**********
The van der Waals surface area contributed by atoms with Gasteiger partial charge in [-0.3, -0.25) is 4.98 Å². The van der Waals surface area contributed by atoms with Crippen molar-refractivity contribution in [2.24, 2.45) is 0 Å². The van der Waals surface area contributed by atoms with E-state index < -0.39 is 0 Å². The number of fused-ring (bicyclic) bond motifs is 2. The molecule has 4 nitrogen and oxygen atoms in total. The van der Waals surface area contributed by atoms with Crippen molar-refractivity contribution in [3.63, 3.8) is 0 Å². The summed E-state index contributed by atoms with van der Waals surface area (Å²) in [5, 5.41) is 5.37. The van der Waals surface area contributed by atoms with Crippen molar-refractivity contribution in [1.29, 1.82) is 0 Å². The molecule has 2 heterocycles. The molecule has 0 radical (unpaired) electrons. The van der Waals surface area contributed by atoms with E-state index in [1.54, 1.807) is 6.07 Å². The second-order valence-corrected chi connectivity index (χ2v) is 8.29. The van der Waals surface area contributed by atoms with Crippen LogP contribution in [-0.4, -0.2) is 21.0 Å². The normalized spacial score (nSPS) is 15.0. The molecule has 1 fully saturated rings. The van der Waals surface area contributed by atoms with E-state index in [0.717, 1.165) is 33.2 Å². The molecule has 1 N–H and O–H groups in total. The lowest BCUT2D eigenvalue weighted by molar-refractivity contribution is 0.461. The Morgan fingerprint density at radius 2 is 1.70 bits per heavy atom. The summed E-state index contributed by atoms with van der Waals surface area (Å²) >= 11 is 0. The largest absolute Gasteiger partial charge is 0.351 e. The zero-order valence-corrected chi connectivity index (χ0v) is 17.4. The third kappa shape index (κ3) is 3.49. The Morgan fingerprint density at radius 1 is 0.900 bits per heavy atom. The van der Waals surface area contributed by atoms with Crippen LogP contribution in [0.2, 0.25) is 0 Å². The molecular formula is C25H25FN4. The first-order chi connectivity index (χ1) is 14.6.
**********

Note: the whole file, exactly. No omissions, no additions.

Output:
The van der Waals surface area contributed by atoms with Gasteiger partial charge in [-0.3, -0.25) is 4.98 Å². The van der Waals surface area contributed by atoms with Crippen molar-refractivity contribution in [2.24, 2.45) is 0 Å². The van der Waals surface area contributed by atoms with E-state index < -0.39 is 0 Å². The number of fused-ring (bicyclic) bond motifs is 2. The molecule has 4 nitrogen and oxygen atoms in total. The van der Waals surface area contributed by atoms with Crippen molar-refractivity contribution in [3.63, 3.8) is 0 Å². The summed E-state index contributed by atoms with van der Waals surface area (Å²) in [5, 5.41) is 5.37. The van der Waals surface area contributed by atoms with Crippen molar-refractivity contribution in [1.29, 1.82) is 0 Å². The molecule has 2 heterocycles. The molecule has 0 radical (unpaired) electrons. The van der Waals surface area contributed by atoms with E-state index in [1.54, 1.807) is 6.07 Å². The second-order valence-corrected chi connectivity index (χ2v) is 8.29. The van der Waals surface area contributed by atoms with Crippen LogP contribution in [-0.4, -0.2) is 21.0 Å². The normalized spacial score (nSPS) is 15.0. The molecule has 1 fully saturated rings. The van der Waals surface area contributed by atoms with E-state index in [0.717, 1.165) is 33.2 Å². The molecule has 1 N–H and O–H groups in total. The lowest BCUT2D eigenvalue weighted by molar-refractivity contribution is 0.461. The Morgan fingerprint density at radius 2 is 1.70 bits per heavy atom. The summed E-state index contributed by atoms with van der Waals surface area (Å²) >= 11 is 0. The largest absolute Gasteiger partial charge is 0.351 e. The zero-order valence-corrected chi connectivity index (χ0v) is 17.4. The third kappa shape index (κ3) is 3.49. The Morgan fingerprint density at radius 1 is 0.900 bits per heavy atom. The van der Waals surface area contributed by atoms with Crippen LogP contribution in [0.2, 0.25) is 0 Å². The molecular formula is C25H25FN4. The first-order chi connectivity index (χ1) is 14.6.